NEW: @JoeBiden names experienced, crisis-tested leaders to his national security and foreign policy

-Tony Blink, SoS
-Alejandro Mayorkas, DHS
-Amb. Linda Thomas-Greenfield, USUN
-Fmr SoS John Kerry, Climate
-Avril Haines, USUN
-Jake Sullivan, NSA


President-Elect @JoeBiden adds two more names to his White House senior staff team...

President-Elect @JoeBiden adds two more names to his White House senior staff team, both deputy directors of the WH Office of Legislative Affairs

-Reema Dodin, Deputy CoS/Floor Director for Sen. Dick Durbin
-Shuwanza Goff, House Floor Director for Maj. Leader Steny Hoyer


Outside the local pet store:

The return of dogs to the White House feels magnificently American

(CNN)I witnessed a rush of collective pleasure online when the news came, on November 7, that Joe Biden had won the presidential race. Not just because of Biden, but also because of Major and Champ, the new first dogs of the United States.

The excitement was palpable because, among other reasons, these German shepherds serve as a stand-in for our national sentiment -- for the optimism we're feeling as we prepare to embark on a new chapter under a new presidential administration.

For the last four years the White House has not had the slobbery, shedding, panting presence of a dog that it so often has. Until the Trump administration, the last time the White House didn't have a resident dog was during William McKinley's presidency from 1897 to 1901. And despite the fact that keeping dogs didn't start to become a true national pastime until 100 years after the beginning of the republic, two-thirds of all presidents have shared the storied hallways with a recent descendant of the gray wolf. And nearly every president since George Washington has had a presidential pet of some sort -- including a ram, a cow, a badger, raccoons, and a couple parakeets.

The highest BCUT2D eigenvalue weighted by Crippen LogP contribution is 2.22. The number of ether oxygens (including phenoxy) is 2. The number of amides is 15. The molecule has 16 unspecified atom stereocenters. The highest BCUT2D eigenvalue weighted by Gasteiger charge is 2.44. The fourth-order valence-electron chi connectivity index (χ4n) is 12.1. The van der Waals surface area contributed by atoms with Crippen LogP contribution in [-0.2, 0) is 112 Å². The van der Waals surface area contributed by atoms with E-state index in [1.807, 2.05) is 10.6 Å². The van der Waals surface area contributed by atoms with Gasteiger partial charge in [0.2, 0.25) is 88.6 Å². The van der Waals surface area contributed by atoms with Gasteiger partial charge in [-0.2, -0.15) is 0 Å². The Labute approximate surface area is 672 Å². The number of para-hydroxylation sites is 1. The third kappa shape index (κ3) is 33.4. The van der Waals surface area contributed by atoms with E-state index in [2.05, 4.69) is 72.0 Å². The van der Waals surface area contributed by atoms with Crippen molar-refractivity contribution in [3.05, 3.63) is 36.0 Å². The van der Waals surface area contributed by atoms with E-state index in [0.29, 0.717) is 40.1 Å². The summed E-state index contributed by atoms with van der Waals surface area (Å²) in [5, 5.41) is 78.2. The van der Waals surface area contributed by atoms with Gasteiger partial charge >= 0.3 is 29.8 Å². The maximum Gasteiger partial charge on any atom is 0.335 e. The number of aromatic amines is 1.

Most recently, though, dogs have been used by President Donald Trump not as pets but as a linguistic cudgel. He famously called Omarosa Manigault Newman "that dog", and it was not intended as a compliment about her fidelity and comeliness. He has regularly wielded the simile "like a dog" to emphatically degrade people he dislikes, tweeting that Brent Bozell of the National Review "came to my office begging for money like a dog,"and that Florida Sen. Marco Rubio was "sweating like a dog." (Of course, this makes no sense. Dogs, who sweat only through their paws, don't get all sweaty like we do, and if they beg for anything, it's treats and tickles, not money.) Trump's intent seems to have been to equate his enemies with the lowest, most disrespectable of animals -- a status quite at odds with that of the contemporary American dog, some tens of millions of whom joined their people on the couch or bed watching late-night election results start to trickle in on TV on November 3.


Welcome, Champ and Major!

Don't be polite to men who creep you out.


Parenting skills.